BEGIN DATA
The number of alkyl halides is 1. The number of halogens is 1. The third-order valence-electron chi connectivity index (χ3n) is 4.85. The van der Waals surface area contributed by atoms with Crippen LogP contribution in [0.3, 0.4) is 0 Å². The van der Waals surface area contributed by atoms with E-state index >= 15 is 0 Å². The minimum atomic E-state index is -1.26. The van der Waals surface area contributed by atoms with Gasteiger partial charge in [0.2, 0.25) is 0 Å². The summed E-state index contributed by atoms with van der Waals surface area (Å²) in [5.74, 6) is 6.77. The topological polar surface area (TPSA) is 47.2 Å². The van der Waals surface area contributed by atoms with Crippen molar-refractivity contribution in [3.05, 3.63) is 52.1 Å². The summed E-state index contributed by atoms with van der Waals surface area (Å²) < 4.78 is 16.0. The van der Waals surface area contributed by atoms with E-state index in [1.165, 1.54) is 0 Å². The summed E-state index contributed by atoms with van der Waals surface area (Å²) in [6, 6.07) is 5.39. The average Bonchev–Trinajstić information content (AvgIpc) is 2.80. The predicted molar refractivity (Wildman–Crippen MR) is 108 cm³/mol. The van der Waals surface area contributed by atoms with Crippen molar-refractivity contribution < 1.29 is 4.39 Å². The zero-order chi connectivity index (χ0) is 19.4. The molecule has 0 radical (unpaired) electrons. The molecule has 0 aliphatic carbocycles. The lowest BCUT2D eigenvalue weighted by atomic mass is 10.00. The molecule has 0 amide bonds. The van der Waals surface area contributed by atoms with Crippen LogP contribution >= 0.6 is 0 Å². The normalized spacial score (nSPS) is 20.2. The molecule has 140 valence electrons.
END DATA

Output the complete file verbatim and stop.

The number of alkyl halides is 1. The number of halogens is 1. The third-order valence-electron chi connectivity index (χ3n) is 4.85. The van der Waals surface area contributed by atoms with Crippen LogP contribution in [0.3, 0.4) is 0 Å². The van der Waals surface area contributed by atoms with E-state index >= 15 is 0 Å². The minimum atomic E-state index is -1.26. The van der Waals surface area contributed by atoms with Gasteiger partial charge in [0.2, 0.25) is 0 Å². The summed E-state index contributed by atoms with van der Waals surface area (Å²) in [5.74, 6) is 6.77. The topological polar surface area (TPSA) is 47.2 Å². The van der Waals surface area contributed by atoms with Crippen molar-refractivity contribution in [3.05, 3.63) is 52.1 Å². The summed E-state index contributed by atoms with van der Waals surface area (Å²) < 4.78 is 16.0. The van der Waals surface area contributed by atoms with E-state index in [1.165, 1.54) is 0 Å². The summed E-state index contributed by atoms with van der Waals surface area (Å²) in [6, 6.07) is 5.39. The average Bonchev–Trinajstić information content (AvgIpc) is 2.80. The predicted molar refractivity (Wildman–Crippen MR) is 108 cm³/mol. The van der Waals surface area contributed by atoms with Crippen molar-refractivity contribution < 1.29 is 4.39 Å². The zero-order chi connectivity index (χ0) is 19.4. The molecule has 0 radical (unpaired) electrons. The molecule has 0 aliphatic carbocycles. The lowest BCUT2D eigenvalue weighted by atomic mass is 10.00. The molecule has 0 amide bonds. The van der Waals surface area contributed by atoms with Crippen LogP contribution >= 0.6 is 0 Å². The normalized spacial score (nSPS) is 20.2. The molecule has 140 valence electrons.